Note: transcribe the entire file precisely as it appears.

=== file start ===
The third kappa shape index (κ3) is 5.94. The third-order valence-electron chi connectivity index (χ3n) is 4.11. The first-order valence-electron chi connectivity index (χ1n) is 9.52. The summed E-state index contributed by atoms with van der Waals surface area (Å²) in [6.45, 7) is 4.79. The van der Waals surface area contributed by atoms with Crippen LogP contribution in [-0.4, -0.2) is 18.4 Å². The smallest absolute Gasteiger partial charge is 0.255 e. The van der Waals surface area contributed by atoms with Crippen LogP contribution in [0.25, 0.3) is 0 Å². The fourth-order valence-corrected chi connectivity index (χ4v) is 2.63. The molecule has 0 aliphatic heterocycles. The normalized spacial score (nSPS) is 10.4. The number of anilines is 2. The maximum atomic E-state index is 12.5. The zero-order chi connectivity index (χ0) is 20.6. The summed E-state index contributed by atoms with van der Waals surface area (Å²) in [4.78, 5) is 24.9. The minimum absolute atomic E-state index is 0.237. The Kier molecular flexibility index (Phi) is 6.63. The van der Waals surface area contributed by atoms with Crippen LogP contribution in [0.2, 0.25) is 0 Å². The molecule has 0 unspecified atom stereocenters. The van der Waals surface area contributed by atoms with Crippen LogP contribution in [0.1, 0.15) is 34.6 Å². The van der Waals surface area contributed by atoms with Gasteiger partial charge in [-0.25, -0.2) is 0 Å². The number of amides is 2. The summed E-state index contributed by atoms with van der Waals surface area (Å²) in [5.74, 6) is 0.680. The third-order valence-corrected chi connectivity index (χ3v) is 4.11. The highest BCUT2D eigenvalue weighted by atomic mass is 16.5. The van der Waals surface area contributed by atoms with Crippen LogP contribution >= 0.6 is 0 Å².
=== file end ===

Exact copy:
The third kappa shape index (κ3) is 5.94. The third-order valence-electron chi connectivity index (χ3n) is 4.11. The first-order valence-electron chi connectivity index (χ1n) is 9.52. The summed E-state index contributed by atoms with van der Waals surface area (Å²) in [6.45, 7) is 4.79. The van der Waals surface area contributed by atoms with Crippen LogP contribution in [-0.4, -0.2) is 18.4 Å². The smallest absolute Gasteiger partial charge is 0.255 e. The van der Waals surface area contributed by atoms with Crippen LogP contribution in [0.25, 0.3) is 0 Å². The fourth-order valence-corrected chi connectivity index (χ4v) is 2.63. The molecule has 0 aliphatic heterocycles. The normalized spacial score (nSPS) is 10.4. The number of anilines is 2. The maximum atomic E-state index is 12.5. The zero-order chi connectivity index (χ0) is 20.6. The summed E-state index contributed by atoms with van der Waals surface area (Å²) in [4.78, 5) is 24.9. The minimum absolute atomic E-state index is 0.237. The Kier molecular flexibility index (Phi) is 6.63. The van der Waals surface area contributed by atoms with Crippen LogP contribution in [0.2, 0.25) is 0 Å². The molecule has 0 unspecified atom stereocenters. The van der Waals surface area contributed by atoms with Crippen LogP contribution in [0.1, 0.15) is 34.6 Å². The van der Waals surface area contributed by atoms with Gasteiger partial charge in [-0.25, -0.2) is 0 Å². The number of amides is 2. The summed E-state index contributed by atoms with van der Waals surface area (Å²) in [5.74, 6) is 0.680. The third-order valence-corrected chi connectivity index (χ3v) is 4.11. The highest BCUT2D eigenvalue weighted by atomic mass is 16.5. The van der Waals surface area contributed by atoms with Crippen LogP contribution >= 0.6 is 0 Å².